Painting works upon our sense of discovery. As my 2 year old granddaughter, Iris, water-colored she told me she was making a unicorn. As Iris surveyed her work she discovered it was not a unicorn. It was a “blue rocket ship”. She exhibited no frustration at the absence of a unicorn, instead; she admired her lozenge shape with furry edges which suggested a rocket ship. Filled with this discovery and confidence in her skills she said next she would make a pink rocket ship.
Finding a field of paint that suggests a memory of water follows a similar path. I freely apply paint after visually digesting a series of photographs of water surfaces. I use a 6” squeegee and an 8” soft wash brush to gently discover varieties of patterns in loose oil paint. The patterns I tease out of the paint allude to watery reflections and translucence. My confidence in my skill-set set me to making my pink rocket ship, in other words, finding correspondence between my intention and my paint. The abstract patterns I discovered sparkled because I painted on brushed silver anodized aluminum. My abstract patterns follow rules of linear perspective, degrading edge acuity over distance and degrading acuity with sub-surface matter. I allow reds and yellow a greater role in the forward areas and shift to blues and blue greens to the back. There is no horizon but, there is engineered space (see example 1).
In other images I will again play with reflectance. William Merritt Chase, American Impressionist and teacher to many future American modernists, also explored finding reflections amidst abstract patterns. I have two examples here, example 2, a pastel and, example 3 an oil. In each case Chase has allowed the loose and fractured reflective property of moving water to free him from tidy realism. Chase’s water surfaces undulate and shimmy with abstractions from the moving forms found in reflecting water. The pastel (example 2) is a more finished image. Its edges are sharper with more legibility in subjects above the water than the more blended imagery found in the water’s surface. The oil sketch (example 3) has a relaxed impromptu quality. The water, the landscape and the figures all are less defined than the pastel. This harmony of diffused focus allows us to find a unified image and easy access to multiple hypotheses.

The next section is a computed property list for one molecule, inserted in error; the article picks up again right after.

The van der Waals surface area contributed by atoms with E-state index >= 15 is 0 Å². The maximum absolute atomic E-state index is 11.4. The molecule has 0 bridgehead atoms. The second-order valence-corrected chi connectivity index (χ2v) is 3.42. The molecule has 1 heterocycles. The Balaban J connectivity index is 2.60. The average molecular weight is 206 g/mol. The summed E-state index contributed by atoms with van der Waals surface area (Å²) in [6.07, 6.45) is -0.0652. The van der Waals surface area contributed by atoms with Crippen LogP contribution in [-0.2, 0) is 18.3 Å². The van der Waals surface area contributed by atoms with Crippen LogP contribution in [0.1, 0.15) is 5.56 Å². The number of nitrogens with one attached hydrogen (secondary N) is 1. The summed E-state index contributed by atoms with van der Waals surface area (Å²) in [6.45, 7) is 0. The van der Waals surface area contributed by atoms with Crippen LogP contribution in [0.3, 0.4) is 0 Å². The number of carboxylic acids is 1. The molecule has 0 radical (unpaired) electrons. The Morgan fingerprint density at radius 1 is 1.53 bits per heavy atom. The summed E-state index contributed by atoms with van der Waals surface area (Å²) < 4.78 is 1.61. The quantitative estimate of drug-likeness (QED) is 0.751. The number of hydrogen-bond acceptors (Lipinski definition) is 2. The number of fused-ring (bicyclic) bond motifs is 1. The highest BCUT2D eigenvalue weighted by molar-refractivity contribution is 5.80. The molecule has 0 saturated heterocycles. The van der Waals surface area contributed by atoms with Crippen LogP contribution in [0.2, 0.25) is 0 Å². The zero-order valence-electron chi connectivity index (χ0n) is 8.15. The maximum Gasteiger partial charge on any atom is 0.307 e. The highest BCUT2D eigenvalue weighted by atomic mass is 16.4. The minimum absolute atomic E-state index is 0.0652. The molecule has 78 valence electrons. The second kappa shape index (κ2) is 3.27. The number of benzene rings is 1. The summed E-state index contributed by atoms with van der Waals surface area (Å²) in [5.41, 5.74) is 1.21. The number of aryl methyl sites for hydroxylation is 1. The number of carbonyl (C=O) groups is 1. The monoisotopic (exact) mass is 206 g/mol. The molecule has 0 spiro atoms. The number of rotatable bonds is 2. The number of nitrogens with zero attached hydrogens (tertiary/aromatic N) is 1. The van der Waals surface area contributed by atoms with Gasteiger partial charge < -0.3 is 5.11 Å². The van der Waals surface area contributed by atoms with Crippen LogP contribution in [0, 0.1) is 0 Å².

A century later, Bruce McGrew would further abstract the subject of water in his watercolors (example 4 from Scotland.) McGrew exploits bleeding washes and forms in his watercolors. They contribute to atmosphere and motion while the shapes with lined edges give the viewer mental anchorage with more legible clues.
I have two further examples of abstracting elements in nature but, through harder edged shapes. Example 5 demonstrates the first step in an image of interweaving textures and reflecting water. Example 6 demonstrates the 2nd step. Here you see the tangle of straw wending back into the image relying on illusions of space through linear perspective (diminishing scaled shapes) and color recession. Larger shapes get smaller and more vivid colors lose their intensity.
In another example (example 7), I have a more intimate view of a watery surface. Here I found patterns of semi submerged leaf matter, submerged matter and reflecting water to generate a sparkling field capable of provoking a variety of hypotheses.
Let me extend an invitation to visit an exhibition of my works at Susan Powell Fine Art in Madison, Ct. open Tuesdays through Saturday 11 to 5. The Exhibit will be up through June 18th.
If you still have interest in my workshops in Spain, Sun Valley Idaho, or Newburyport, Massachusetts then please visit my website (Classes & Events) for further details. I have space for you and a promise of a great adventure painting together.